Troy Mayor Ethan Baker, Community Affairs Director Cindy Stewart and Mayor Pro Tem Theresa Brooks stand in front of City Hall, where white flags have been placed to honor residents’ lives lost to COVID-19.

Troy Mayor Ethan Baker, Community Affairs Director Cindy Stewart and Mayor Pro Tem Theresa Brooks stand in front of City Hall, where white flags have been placed to honor residents’ lives lost to COVID-19.

Photo by Jonathan Shead


Troy, Oakland County commemorate one year since pandemic arrived

White flags, tribute walk memorialize lives lost

By: Jonathan Shead | C&G Newspapers | Published March 10, 2021

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TROY/OAKLAND COUNTY — This time last year, many Michiganders across the state were hearing for the first time that the novel coronavirus had arrived in Michigan.

The pandemic has left lives flipped upside down, caused jobs to be upended, shuttered many of the nation’s businesses, and most importantly, taken half a million and rising American lives since it officially touched down Jan. 21, 2020, in the nation.

The first COVID-19 cases in Michigan were announced March 10, after two Michigan residents tested presumptive positive in Oakland and Wayne counties.

On Feb. 26, Gov. Gretchen Whitmer ordered the lowering of flags across the state to honor the 500,000 deaths from COVID-19 across the United States.

“My heart is with the families of loved ones who passed away from this vicious virus,” Whitmer said in a press release. “Our nation grieves as we continue the fight to eradicate COVID-19. The quickest way out of the pandemic is through equitable distribution of the safe and effective COVID-19 vaccines. That’s why we are encouraging every Michigander to make a plan to get vaccinated when a vaccine becomes available. We can see the light at the end of the tunnel, and we will get through this pandemic together.”

Whitmer and Lt. Gov. Garlin Gilchrist asked Michiganders to acknowledge the one-year anniversary of the pandemic 8-9 p.m. March 10 by turning on their exterior home lights.

“This virus has changed almost every aspect of our daily lives, but despite its darkness, we have seen the brightest light shine in the determined resolve of each other during these trying times,” Gilchrist said in a press release. “The simple act of turning on our lights is a way to remember and honor those we have lost, and show that we’re all in this together and we will emerge from this crisis, together.”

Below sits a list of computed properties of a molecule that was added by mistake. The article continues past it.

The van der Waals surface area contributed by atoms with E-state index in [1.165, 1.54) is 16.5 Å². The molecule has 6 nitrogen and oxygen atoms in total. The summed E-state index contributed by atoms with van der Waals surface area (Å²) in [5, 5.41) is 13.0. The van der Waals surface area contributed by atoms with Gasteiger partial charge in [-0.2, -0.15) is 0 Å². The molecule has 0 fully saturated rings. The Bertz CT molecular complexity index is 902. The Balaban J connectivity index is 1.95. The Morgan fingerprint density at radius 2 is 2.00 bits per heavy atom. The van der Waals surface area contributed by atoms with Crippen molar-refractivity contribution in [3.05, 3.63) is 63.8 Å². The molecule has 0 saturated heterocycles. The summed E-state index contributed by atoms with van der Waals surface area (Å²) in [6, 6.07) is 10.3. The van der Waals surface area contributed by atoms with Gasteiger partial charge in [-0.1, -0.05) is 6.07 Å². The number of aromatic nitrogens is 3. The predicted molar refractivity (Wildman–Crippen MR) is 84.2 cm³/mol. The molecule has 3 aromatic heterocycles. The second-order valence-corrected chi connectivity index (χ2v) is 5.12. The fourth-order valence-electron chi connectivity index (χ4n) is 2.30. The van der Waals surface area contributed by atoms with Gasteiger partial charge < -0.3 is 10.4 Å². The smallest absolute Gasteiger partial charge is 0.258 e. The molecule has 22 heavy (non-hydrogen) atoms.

Troy and Oakland County officials are also stepping in to provide ways residents can continue to commemorate and memorialize the lives lost closer to home.

 

White flags fly for lives lost
Troy City Council members approved a proclamation at their Feb. 22 meeting, which was read March 8, after press time, to honor and commemorate the Troy residents who have passed away from COVID-19. As of Feb. 22, the city had 109 confirmed COVID-19 deaths.

Troy Mayor Ethan Baker said the pandemic really began to hit home for him when the first Troy resident passed away.

“It became very real at that point. I remember telling people sometime during the summer, I don’t know the timing exactly, we had lost 59 Troy residents. That number was flooring people throughout the community when I talked to them, because they just didn’t realize … it’s everywhere and it’s in our communities.”

Credit for wanting to do something to commemorate the city’s residents who have passed away from the virus goes to Mayor Pro Tem Theresa Brooks, a doctor at a local hospital, Baker said.

City Council members have lined the front facade of City Hall, facing Big Beaver Road, with 109 white flags to honor and commemorate the 109 residents.

“I don’t think any of us can individually begin to understand your pain, or we don’t all know your individual stories, but I want (the residents) to know that the mayor, City Council, our city staff and the wonderful neighbors of this community hold you in our hearts and are always here for you if you need us,” Baker said.